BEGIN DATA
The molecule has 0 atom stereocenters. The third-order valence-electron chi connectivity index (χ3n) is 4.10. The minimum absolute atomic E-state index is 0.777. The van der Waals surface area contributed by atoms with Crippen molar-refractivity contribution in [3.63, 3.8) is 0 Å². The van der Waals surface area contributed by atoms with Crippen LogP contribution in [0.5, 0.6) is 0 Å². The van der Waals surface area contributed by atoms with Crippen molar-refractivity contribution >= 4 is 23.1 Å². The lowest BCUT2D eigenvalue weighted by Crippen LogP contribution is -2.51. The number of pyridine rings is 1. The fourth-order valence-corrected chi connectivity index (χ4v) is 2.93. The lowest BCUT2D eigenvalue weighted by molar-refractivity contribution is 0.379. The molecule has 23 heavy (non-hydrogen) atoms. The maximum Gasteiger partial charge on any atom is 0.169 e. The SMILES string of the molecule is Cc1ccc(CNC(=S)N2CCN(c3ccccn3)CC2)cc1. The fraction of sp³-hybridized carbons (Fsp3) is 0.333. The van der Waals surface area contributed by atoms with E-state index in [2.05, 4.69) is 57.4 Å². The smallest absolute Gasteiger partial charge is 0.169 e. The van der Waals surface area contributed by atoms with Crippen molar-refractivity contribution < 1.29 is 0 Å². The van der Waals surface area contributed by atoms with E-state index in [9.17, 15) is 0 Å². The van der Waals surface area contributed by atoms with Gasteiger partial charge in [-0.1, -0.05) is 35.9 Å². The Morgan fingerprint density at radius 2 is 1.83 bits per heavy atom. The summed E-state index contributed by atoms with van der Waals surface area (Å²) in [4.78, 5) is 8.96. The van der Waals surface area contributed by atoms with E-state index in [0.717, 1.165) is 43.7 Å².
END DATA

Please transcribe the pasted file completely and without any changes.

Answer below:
The molecule has 0 atom stereocenters. The third-order valence-electron chi connectivity index (χ3n) is 4.10. The minimum absolute atomic E-state index is 0.777. The van der Waals surface area contributed by atoms with Crippen molar-refractivity contribution in [3.63, 3.8) is 0 Å². The van der Waals surface area contributed by atoms with Crippen LogP contribution in [0.5, 0.6) is 0 Å². The van der Waals surface area contributed by atoms with Crippen molar-refractivity contribution >= 4 is 23.1 Å². The lowest BCUT2D eigenvalue weighted by Crippen LogP contribution is -2.51. The number of pyridine rings is 1. The fourth-order valence-corrected chi connectivity index (χ4v) is 2.93. The lowest BCUT2D eigenvalue weighted by molar-refractivity contribution is 0.379. The molecule has 23 heavy (non-hydrogen) atoms. The maximum Gasteiger partial charge on any atom is 0.169 e. The SMILES string of the molecule is Cc1ccc(CNC(=S)N2CCN(c3ccccn3)CC2)cc1. The fraction of sp³-hybridized carbons (Fsp3) is 0.333. The van der Waals surface area contributed by atoms with E-state index in [2.05, 4.69) is 57.4 Å². The smallest absolute Gasteiger partial charge is 0.169 e. The van der Waals surface area contributed by atoms with Crippen molar-refractivity contribution < 1.29 is 0 Å². The van der Waals surface area contributed by atoms with E-state index in [9.17, 15) is 0 Å². The van der Waals surface area contributed by atoms with Gasteiger partial charge in [-0.1, -0.05) is 35.9 Å². The Morgan fingerprint density at radius 2 is 1.83 bits per heavy atom. The summed E-state index contributed by atoms with van der Waals surface area (Å²) in [4.78, 5) is 8.96. The van der Waals surface area contributed by atoms with E-state index in [0.717, 1.165) is 43.7 Å².